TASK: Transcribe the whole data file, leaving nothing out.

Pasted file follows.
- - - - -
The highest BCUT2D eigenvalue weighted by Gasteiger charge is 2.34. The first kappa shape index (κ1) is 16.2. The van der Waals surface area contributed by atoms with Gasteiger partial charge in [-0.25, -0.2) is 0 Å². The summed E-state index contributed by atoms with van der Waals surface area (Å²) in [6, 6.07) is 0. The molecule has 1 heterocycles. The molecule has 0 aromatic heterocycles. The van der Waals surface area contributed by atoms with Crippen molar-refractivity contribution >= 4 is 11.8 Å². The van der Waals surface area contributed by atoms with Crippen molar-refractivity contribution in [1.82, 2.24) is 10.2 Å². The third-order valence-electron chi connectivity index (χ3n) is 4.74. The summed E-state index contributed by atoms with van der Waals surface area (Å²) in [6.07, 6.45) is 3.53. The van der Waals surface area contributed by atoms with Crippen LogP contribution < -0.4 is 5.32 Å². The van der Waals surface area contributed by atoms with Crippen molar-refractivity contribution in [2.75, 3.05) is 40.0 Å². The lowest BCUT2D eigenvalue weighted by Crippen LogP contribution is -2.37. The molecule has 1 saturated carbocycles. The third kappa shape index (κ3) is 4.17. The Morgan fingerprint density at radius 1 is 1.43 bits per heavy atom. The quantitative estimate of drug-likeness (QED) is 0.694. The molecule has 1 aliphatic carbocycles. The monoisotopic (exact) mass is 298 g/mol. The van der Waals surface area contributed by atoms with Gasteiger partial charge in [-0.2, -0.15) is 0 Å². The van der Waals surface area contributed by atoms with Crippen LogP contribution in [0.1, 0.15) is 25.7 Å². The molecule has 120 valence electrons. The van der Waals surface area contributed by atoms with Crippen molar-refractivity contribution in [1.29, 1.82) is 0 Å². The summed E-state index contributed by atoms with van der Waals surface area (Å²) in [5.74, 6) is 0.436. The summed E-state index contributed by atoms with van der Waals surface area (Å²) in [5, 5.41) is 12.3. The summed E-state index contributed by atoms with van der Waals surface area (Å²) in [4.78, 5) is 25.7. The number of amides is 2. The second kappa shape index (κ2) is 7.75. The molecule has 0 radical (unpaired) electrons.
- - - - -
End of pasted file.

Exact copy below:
The highest BCUT2D eigenvalue weighted by Gasteiger charge is 2.34. The first kappa shape index (κ1) is 16.2. The van der Waals surface area contributed by atoms with Gasteiger partial charge in [-0.25, -0.2) is 0 Å². The summed E-state index contributed by atoms with van der Waals surface area (Å²) in [6, 6.07) is 0. The molecule has 1 heterocycles. The molecule has 0 aromatic heterocycles. The van der Waals surface area contributed by atoms with Crippen molar-refractivity contribution >= 4 is 11.8 Å². The van der Waals surface area contributed by atoms with Crippen molar-refractivity contribution in [1.82, 2.24) is 10.2 Å². The third-order valence-electron chi connectivity index (χ3n) is 4.74. The summed E-state index contributed by atoms with van der Waals surface area (Å²) in [6.07, 6.45) is 3.53. The van der Waals surface area contributed by atoms with Crippen LogP contribution < -0.4 is 5.32 Å². The van der Waals surface area contributed by atoms with Crippen molar-refractivity contribution in [2.75, 3.05) is 40.0 Å². The lowest BCUT2D eigenvalue weighted by Crippen LogP contribution is -2.37. The molecule has 1 saturated carbocycles. The third kappa shape index (κ3) is 4.17. The Morgan fingerprint density at radius 1 is 1.43 bits per heavy atom. The quantitative estimate of drug-likeness (QED) is 0.694. The molecule has 1 aliphatic carbocycles. The monoisotopic (exact) mass is 298 g/mol. The van der Waals surface area contributed by atoms with Gasteiger partial charge in [-0.2, -0.15) is 0 Å². The van der Waals surface area contributed by atoms with Crippen LogP contribution in [0.1, 0.15) is 25.7 Å². The molecule has 120 valence electrons. The van der Waals surface area contributed by atoms with Crippen molar-refractivity contribution in [1.29, 1.82) is 0 Å². The summed E-state index contributed by atoms with van der Waals surface area (Å²) in [5.74, 6) is 0.436. The summed E-state index contributed by atoms with van der Waals surface area (Å²) in [5, 5.41) is 12.3. The summed E-state index contributed by atoms with van der Waals surface area (Å²) in [4.78, 5) is 25.7. The number of amides is 2. The second kappa shape index (κ2) is 7.75. The molecule has 0 radical (unpaired) electrons.